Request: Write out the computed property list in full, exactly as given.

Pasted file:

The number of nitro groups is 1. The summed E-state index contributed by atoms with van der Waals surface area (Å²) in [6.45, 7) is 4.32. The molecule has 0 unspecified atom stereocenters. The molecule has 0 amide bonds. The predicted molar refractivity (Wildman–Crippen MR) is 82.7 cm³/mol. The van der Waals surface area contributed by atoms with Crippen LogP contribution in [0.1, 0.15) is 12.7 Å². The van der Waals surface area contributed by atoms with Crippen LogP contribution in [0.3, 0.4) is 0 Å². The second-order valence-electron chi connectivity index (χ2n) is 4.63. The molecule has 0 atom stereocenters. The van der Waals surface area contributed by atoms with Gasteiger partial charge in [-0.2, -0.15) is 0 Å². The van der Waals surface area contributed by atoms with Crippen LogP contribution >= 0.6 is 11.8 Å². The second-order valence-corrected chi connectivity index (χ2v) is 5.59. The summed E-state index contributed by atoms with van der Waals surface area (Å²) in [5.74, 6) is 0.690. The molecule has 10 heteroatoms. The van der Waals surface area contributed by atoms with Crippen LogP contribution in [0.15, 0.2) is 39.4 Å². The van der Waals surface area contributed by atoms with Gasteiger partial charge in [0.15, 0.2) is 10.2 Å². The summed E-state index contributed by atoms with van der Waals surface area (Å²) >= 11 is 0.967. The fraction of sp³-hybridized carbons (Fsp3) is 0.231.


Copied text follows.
The number of nitro groups is 1. The summed E-state index contributed by atoms with van der Waals surface area (Å²) in [6.45, 7) is 4.32. The molecule has 0 unspecified atom stereocenters. The molecule has 0 amide bonds. The predicted molar refractivity (Wildman–Crippen MR) is 82.7 cm³/mol. The van der Waals surface area contributed by atoms with Crippen LogP contribution in [0.1, 0.15) is 12.7 Å². The van der Waals surface area contributed by atoms with Crippen LogP contribution in [0.3, 0.4) is 0 Å². The second-order valence-electron chi connectivity index (χ2n) is 4.63. The molecule has 0 atom stereocenters. The van der Waals surface area contributed by atoms with Gasteiger partial charge in [-0.2, -0.15) is 0 Å². The van der Waals surface area contributed by atoms with Crippen LogP contribution >= 0.6 is 11.8 Å². The second-order valence-corrected chi connectivity index (χ2v) is 5.59. The summed E-state index contributed by atoms with van der Waals surface area (Å²) in [5.74, 6) is 0.690. The molecule has 10 heteroatoms. The van der Waals surface area contributed by atoms with Crippen LogP contribution in [0.15, 0.2) is 39.4 Å². The van der Waals surface area contributed by atoms with Gasteiger partial charge in [0.15, 0.2) is 10.2 Å². The summed E-state index contributed by atoms with van der Waals surface area (Å²) >= 11 is 0.967. The fraction of sp³-hybridized carbons (Fsp3) is 0.231.